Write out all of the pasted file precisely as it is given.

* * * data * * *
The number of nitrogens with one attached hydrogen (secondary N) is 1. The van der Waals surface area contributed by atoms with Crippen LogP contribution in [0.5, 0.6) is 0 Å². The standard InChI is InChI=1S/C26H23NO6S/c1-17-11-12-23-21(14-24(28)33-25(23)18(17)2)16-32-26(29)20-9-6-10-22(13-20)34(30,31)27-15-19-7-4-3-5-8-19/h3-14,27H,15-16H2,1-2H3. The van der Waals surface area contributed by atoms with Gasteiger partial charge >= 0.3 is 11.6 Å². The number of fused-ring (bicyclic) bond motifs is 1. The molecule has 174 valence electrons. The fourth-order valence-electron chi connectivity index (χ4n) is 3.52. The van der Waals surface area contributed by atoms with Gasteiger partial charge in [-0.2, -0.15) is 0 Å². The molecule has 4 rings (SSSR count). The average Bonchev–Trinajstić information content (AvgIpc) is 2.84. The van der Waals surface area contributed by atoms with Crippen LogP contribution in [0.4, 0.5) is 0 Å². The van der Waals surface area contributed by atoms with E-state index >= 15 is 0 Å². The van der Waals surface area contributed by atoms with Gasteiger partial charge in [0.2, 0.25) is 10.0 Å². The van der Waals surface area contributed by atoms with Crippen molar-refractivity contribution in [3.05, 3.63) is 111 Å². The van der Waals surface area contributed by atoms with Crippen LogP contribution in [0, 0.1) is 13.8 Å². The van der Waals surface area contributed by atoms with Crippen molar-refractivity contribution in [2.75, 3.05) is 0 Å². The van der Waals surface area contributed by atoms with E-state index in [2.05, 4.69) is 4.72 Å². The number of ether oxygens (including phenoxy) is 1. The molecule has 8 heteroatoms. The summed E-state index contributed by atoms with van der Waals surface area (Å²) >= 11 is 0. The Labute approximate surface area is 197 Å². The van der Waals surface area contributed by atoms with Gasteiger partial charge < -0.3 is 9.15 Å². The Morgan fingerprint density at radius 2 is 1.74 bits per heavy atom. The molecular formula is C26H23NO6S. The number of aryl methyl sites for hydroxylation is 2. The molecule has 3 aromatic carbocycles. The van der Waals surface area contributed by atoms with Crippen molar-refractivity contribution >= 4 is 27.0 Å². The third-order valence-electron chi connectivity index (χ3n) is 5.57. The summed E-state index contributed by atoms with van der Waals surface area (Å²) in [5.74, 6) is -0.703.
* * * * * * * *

The number of nitrogens with one attached hydrogen (secondary N) is 1. The van der Waals surface area contributed by atoms with Crippen LogP contribution in [0.5, 0.6) is 0 Å². The standard InChI is InChI=1S/C26H23NO6S/c1-17-11-12-23-21(14-24(28)33-25(23)18(17)2)16-32-26(29)20-9-6-10-22(13-20)34(30,31)27-15-19-7-4-3-5-8-19/h3-14,27H,15-16H2,1-2H3. The van der Waals surface area contributed by atoms with Gasteiger partial charge >= 0.3 is 11.6 Å². The number of fused-ring (bicyclic) bond motifs is 1. The molecule has 174 valence electrons. The fourth-order valence-electron chi connectivity index (χ4n) is 3.52. The van der Waals surface area contributed by atoms with Gasteiger partial charge in [-0.2, -0.15) is 0 Å². The molecule has 4 rings (SSSR count). The average Bonchev–Trinajstić information content (AvgIpc) is 2.84. The van der Waals surface area contributed by atoms with Crippen LogP contribution in [0.4, 0.5) is 0 Å². The van der Waals surface area contributed by atoms with E-state index >= 15 is 0 Å². The van der Waals surface area contributed by atoms with Gasteiger partial charge in [0.2, 0.25) is 10.0 Å². The van der Waals surface area contributed by atoms with Crippen molar-refractivity contribution in [3.05, 3.63) is 111 Å². The van der Waals surface area contributed by atoms with Crippen LogP contribution in [0, 0.1) is 13.8 Å². The van der Waals surface area contributed by atoms with Crippen molar-refractivity contribution in [2.75, 3.05) is 0 Å². The van der Waals surface area contributed by atoms with E-state index in [2.05, 4.69) is 4.72 Å². The number of ether oxygens (including phenoxy) is 1. The molecule has 8 heteroatoms. The summed E-state index contributed by atoms with van der Waals surface area (Å²) >= 11 is 0. The Labute approximate surface area is 197 Å². The van der Waals surface area contributed by atoms with Gasteiger partial charge < -0.3 is 9.15 Å². The Morgan fingerprint density at radius 2 is 1.74 bits per heavy atom. The molecular formula is C26H23NO6S. The number of aryl methyl sites for hydroxylation is 2. The molecule has 3 aromatic carbocycles. The van der Waals surface area contributed by atoms with Crippen molar-refractivity contribution >= 4 is 27.0 Å². The third-order valence-electron chi connectivity index (χ3n) is 5.57. The summed E-state index contributed by atoms with van der Waals surface area (Å²) in [5.74, 6) is -0.703.